Imagine if One D&D offered you free Yawning Portal tables playing a fun 1-2 hour scenario with the latest content, and at the end you filled out a five minute focused survey? Imagine if at the next con, Jeremy Crawford ran a table for you, and you saw Dan Dillon or Makenzie De Armas playtesting a not-yet-public class at another table? That would be awesome.
D&D Next wore its heart on its sleeve. It made bold experiments, some of which failed (remember how there were supposed to be rules modules supporting all kinds of play?). Any given packet tried out wild experiments. Abilities without skills one moment, Expertise Dice the next. The game tried bold changes and dutifully learned from the failures.
One D&D plays it safe and acts like it already knows the answers. We hear on a video phrases like, ‘we knew fans wouldn’t be too wild about this.’ Why ask us if you already knew? What if you tried changes for which you don’t know if it will work, and you say so?
One D&D adds feats at first level and act like this is being playtested, but Spelljammer and Dragonlance add first level feats like it is a foregone conclusion. If it is a mistake, it feels like one the team isn’t willing to reverse – regardless of what we say. A better process is for the team to genuinely examine what gaming groups of all experience levels do and don’t like about first level feats. Maybe they should all be extremely simple feats. Maybe they should move to second level. Maybe characters should get two feats at first level. We won’t know if the team isn’t willing to learn from mistaken assumptions.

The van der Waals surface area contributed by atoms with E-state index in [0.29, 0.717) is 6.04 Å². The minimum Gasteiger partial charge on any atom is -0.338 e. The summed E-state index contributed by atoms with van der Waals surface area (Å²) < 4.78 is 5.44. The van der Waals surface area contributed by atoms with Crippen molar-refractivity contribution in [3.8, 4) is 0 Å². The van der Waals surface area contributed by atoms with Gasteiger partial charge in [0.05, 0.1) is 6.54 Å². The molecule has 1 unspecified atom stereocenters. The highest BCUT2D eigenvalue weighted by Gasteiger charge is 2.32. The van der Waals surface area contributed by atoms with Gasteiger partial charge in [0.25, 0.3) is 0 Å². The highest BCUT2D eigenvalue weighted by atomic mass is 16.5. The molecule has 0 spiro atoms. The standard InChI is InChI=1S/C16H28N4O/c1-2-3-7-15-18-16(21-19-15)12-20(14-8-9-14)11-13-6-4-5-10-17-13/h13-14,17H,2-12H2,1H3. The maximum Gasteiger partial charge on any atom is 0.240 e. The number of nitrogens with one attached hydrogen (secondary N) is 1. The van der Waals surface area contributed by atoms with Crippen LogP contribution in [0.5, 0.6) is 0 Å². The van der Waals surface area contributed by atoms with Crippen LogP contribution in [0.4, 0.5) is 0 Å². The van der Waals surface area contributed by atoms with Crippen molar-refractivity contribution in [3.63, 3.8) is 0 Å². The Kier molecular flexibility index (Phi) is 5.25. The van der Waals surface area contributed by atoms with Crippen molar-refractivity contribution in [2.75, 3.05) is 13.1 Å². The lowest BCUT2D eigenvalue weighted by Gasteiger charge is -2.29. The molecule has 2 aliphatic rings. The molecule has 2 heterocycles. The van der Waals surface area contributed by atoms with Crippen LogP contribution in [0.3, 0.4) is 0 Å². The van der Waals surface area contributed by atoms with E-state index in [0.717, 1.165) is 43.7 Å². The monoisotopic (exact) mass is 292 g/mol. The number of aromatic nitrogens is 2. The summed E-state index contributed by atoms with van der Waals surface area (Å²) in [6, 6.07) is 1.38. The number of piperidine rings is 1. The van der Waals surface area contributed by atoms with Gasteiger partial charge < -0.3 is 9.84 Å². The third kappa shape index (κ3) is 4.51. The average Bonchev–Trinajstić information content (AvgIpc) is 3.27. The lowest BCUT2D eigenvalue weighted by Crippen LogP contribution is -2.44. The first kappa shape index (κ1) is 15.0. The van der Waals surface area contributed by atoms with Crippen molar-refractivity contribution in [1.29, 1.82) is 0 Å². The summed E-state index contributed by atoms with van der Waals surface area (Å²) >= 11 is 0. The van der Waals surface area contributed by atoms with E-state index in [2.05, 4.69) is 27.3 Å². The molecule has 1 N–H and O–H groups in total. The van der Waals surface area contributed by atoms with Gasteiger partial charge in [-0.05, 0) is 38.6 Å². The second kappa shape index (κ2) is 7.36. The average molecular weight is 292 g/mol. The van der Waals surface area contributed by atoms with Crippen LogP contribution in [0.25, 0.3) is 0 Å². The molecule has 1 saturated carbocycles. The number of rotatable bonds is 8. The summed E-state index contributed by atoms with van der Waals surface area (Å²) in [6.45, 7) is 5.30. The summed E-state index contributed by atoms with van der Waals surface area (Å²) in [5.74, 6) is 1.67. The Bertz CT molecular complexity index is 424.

One D&D styles itself as polishing and refining 5E, but most groups can agree on aspects of the edition that need major rework (CR and Encounter Design are two common requests). Imagine if the team tried out some bold innovations to solve those problems?
The One D&D videos are good. I like them. But D&D Next went beyond sharing information. D&D Next’s blogs were conversations written in such a way as to bring us in. Goals were shared as aspirations, and the emotional resonance behind them was clear. It was a team sharing what they loved about the game, the problems they wanted to resolve, and their big dreams.
It’s taken D&D’s most ardent fans several months to even figure out what this edition of the game is. And, perhaps, we even still have different interpretations. I think D&D is trying to create 5.5E, in the way that 3E made a 3.5. An edition that feels like the same game, but you will end up wanting to buy all the new books and even ask them to remake 5E adventures and sourcebooks in 5.5 format. Maybe I’m wrong. How would we know, when WotC isn’t being clear?
For sure, WotC has reasons to hold back. They don’t want us to stop buying current product, and anything they say could turn off some percentage of the gamer base. But without expressing their passion, they can’t really get us on board. Is this a set of revisions that are arbitrary? Or will they actually make our game better? Imagine if D&D passionately made the case for why we want this edition, and what they aspire to create.
Interested in hearing more? On the Mastering Dungeons podcast, we are reviewing the One D&D packets. We also are revisiting the 5E Player’s Handbook, thinking through which aspects should stay or change in a new edition. Listen to the podcast here, or watch it on YouTube.